This article is part of our Dragon Ball FighterZ series.
Since the release of Dragon Ball FighterZ in January, Goichi “GO1” Kishida has won every single tournament he’s entered. Final Round 2018, NorCal Regionals 2018, Canada Cup Master Series, Stunfest 2018 - all wins. Not to mention all of the local tournaments that GO1 wins so frequently that people have said they’re “not fun” anymore. Simply put, he’s an unstoppable juggernaut. Rather, he was until Combo Breaker 2018 changed everything.
Many figured that he and Dominique “SonicFox” McLean would probably meet in the grand finals yet again, but few gave SonicFox a chance. Sure, Fox had a new team since the two last met and had been winning his fair share of events as well (events that Goichi didn’t attend, of course), but Goichi was undefeated in terms of winning tournaments. He dropped one set to Ryo “Dogura” Nozaki in the winners’ semifinals of Final Round (the only set he’s lost in all four of those tournaments listed above), but still ended up winning the whole thing.
Against those odds, though, SonicFox beat Goichi not once, but twice, to win Combo Breaker 2018. Just how did he manage to do this? Let’s break it down.
In a general sense, SonicFox simply looked like he had his swagger back. If you look at his matches with Goichi at Final Round and the Esports Arena exhibition, the two show completely different SonicFoxes. In the past, he looked timid and unassertive in the way that we’re used to seeing. He wasn’t winning the scrambles and, all around, just looked unsure of himself. Goichi always had the upper hand, which put SonicFox on the back foot constantly.
At Combo Breaker, however, it came down to SonicFox’s new team of Kid Buu, Gotenks, and Cell. The trio allowed Fox to put the pressure on his opponent and create advantageous situations. The 50-50’s (when your opponent has to make a guess about whether your next attack with be low or high) that SonicFox forced Goichi into allowed Fox to break through Goichi’s defense in a manner that pretty much no one has managed to do.
We’re used to seeing this when Goichi is playing.
But instead, we saw this with regularity Sunday night.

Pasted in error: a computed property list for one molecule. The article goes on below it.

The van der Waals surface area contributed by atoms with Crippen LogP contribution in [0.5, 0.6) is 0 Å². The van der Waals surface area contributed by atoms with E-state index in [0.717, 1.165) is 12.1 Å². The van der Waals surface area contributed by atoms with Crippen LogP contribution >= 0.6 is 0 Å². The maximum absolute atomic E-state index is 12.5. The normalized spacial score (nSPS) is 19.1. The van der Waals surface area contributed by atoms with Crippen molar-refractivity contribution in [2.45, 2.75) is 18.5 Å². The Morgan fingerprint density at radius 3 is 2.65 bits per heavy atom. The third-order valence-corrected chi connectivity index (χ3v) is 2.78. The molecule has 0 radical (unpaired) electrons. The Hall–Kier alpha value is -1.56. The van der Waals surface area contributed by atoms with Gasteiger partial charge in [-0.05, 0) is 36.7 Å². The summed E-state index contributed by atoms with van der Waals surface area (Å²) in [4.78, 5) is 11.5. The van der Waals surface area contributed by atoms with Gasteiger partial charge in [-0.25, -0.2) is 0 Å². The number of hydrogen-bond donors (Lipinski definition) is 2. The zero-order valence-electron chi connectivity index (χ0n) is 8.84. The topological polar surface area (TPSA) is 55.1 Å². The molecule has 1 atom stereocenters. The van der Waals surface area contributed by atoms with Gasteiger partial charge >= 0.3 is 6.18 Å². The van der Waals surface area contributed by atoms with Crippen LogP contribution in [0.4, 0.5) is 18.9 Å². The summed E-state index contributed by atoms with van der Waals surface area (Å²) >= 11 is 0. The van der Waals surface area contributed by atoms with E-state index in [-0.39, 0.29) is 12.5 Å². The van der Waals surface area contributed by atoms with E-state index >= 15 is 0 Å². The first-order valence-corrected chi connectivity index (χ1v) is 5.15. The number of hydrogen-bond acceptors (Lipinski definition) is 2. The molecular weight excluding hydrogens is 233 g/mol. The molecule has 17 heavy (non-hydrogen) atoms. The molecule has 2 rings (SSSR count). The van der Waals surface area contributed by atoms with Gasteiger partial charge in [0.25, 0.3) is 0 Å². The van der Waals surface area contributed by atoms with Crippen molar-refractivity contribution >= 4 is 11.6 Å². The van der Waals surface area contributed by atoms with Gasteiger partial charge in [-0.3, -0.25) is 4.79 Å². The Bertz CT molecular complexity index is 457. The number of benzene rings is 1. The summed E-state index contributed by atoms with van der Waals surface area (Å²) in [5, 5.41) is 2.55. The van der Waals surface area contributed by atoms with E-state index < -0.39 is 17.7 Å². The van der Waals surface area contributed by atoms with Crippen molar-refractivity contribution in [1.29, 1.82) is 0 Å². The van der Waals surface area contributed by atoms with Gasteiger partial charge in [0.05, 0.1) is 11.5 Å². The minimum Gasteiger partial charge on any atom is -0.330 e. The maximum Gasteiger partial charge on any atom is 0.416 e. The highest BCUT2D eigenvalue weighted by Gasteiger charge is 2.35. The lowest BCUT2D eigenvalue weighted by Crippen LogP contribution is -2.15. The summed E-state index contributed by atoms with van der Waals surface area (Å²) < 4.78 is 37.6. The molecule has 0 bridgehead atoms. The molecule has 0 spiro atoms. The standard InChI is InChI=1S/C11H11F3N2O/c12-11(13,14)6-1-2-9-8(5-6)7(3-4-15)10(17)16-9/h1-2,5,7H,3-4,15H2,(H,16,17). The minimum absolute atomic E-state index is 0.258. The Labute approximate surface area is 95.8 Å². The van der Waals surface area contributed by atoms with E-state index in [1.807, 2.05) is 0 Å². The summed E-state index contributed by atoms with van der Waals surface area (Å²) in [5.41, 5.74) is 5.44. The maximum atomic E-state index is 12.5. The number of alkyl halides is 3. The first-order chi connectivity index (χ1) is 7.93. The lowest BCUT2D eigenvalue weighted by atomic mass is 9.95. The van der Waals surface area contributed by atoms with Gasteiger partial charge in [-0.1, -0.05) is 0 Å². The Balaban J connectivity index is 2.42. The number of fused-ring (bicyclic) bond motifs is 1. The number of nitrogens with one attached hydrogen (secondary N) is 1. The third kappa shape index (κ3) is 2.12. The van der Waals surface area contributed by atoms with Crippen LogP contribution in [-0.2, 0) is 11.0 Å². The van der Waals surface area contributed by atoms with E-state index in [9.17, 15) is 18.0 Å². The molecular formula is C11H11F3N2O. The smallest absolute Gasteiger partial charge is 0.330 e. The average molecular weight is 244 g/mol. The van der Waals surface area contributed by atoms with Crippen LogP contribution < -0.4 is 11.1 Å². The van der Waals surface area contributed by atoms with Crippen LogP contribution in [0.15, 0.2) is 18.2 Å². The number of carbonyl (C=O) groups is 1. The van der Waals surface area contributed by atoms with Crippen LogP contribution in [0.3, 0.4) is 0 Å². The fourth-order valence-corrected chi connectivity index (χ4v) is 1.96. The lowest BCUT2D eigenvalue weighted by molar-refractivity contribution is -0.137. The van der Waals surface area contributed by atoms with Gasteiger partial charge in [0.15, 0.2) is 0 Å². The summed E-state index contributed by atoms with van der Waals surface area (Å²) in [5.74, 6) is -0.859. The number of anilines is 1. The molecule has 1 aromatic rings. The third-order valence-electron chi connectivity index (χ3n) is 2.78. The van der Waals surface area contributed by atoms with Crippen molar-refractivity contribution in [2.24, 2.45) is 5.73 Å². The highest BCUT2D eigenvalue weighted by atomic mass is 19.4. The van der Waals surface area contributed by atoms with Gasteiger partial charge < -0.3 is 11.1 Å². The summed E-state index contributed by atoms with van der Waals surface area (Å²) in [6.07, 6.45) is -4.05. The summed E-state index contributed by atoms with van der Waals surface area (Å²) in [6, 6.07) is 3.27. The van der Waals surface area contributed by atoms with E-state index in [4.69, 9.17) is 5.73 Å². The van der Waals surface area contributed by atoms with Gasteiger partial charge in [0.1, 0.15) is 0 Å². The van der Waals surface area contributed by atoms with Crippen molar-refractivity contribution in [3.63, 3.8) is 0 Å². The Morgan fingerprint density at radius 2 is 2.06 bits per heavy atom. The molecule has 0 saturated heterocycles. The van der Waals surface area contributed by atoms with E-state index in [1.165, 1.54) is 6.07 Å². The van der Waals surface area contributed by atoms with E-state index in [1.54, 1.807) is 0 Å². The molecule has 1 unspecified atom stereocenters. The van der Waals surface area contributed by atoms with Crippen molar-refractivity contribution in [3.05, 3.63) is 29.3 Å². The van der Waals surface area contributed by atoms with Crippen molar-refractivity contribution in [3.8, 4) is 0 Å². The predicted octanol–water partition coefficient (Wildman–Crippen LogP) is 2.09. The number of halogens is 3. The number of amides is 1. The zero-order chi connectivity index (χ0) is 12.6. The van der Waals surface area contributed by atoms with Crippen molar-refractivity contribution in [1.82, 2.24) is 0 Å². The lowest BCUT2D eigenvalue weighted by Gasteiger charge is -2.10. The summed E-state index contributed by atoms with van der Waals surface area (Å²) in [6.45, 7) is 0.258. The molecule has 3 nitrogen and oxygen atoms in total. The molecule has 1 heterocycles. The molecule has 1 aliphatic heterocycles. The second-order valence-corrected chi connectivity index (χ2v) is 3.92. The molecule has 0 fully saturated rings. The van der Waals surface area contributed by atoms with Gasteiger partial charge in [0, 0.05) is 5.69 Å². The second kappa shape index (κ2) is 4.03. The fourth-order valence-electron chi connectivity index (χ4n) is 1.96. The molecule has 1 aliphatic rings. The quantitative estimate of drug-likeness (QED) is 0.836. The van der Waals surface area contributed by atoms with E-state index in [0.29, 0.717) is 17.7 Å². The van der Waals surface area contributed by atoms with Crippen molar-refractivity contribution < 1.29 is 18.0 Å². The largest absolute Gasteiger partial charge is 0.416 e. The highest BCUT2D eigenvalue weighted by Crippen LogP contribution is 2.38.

In situations where Goichi would usually be impossible to open up, SonicFox did so with ease. While Fox’s Cell was definitely a problem for Goichi at times (I’ve talked at length about how strong Cell is), it was the Gotenks that was really a problem.
Just take a look at a single sequence from the second game of the grand finals reset. Goichi had taken down two of SonicFox’s characters, leaving him with just Gotenks against Goichi’s Bardock, Cell, and Vegeta. Despite the deficit, SonicFox calmly took down all three without even getting hit one time.
At just about every turn, he was able to open Goichi up without breaking a sweat. Whether it was with an empty low, Dragon Rush, or just a simple Instant Air Dash into a low, Goichi always guessed wrong and SonicFox made him pay at every turn. SonicFox did well to stay on the aggressive, which ended up being too much for Goichi to handle. After all, solid defense can only hold off for so long when you’ve got someone like SonicFox in your face constantly.
This upset was more than just SonicFox making the right plays and being generally aggressive, though, it was Goichi simply looking shaken. He’s a player that usually makes every correct decision; rarely leaving himself open or dropping combos. From the very beginning of their first bout in the winners’ finals, Goichi looked off. With the two scrambling towards the end of the round and down to their last character, Goichi had SonicFox dead to rights...until he dropped a combo.
Instead of jumping forward towards SonicFox, Goichi jumped back, allowing SonicFox to recover and take out Goichi’s final character to take an early 1-0 lead in the series. That play, in my opinion, was the biggest one of the entire night.
Goichi is simply used to always being the one to control the pace. Even when these guys faced off a few months back, Goichi that dictated how each round went. From the outset of the winners’ finals, though, SonicFox was pushing Goichi like no one has to date. Goichi was in uncharted territory, and it forced him to make a crucial mistake in the form of that dropped combo.
Now, it’s true that he eventually came back and reset the grand finals bracket with a 3-1 win. The minute the reset got underway, though, SonicFox again was on the offensive. Goichi didn’t get a single win during that set, even when he was up 3-vs-1 against SonicFox’s Gotenks.
Even in the final moments, SonicFox managed to easily get through the vaunted Goichi defense with a textbook empty low.
SonicFox is back, y’all. He’s got a new team and playing with a level of confidence that we haven’t seen in some time. The question will be whether he can keep this form up. We won’t have to wait long, as the two will face off a few more times during the Summit of Power next weekend. You have to expect that Goichi will be in the lab constantly to tighten up his play a bit, but will it be enough to take back his crown as the best DBFZ player in the game? I can’t wait to find out.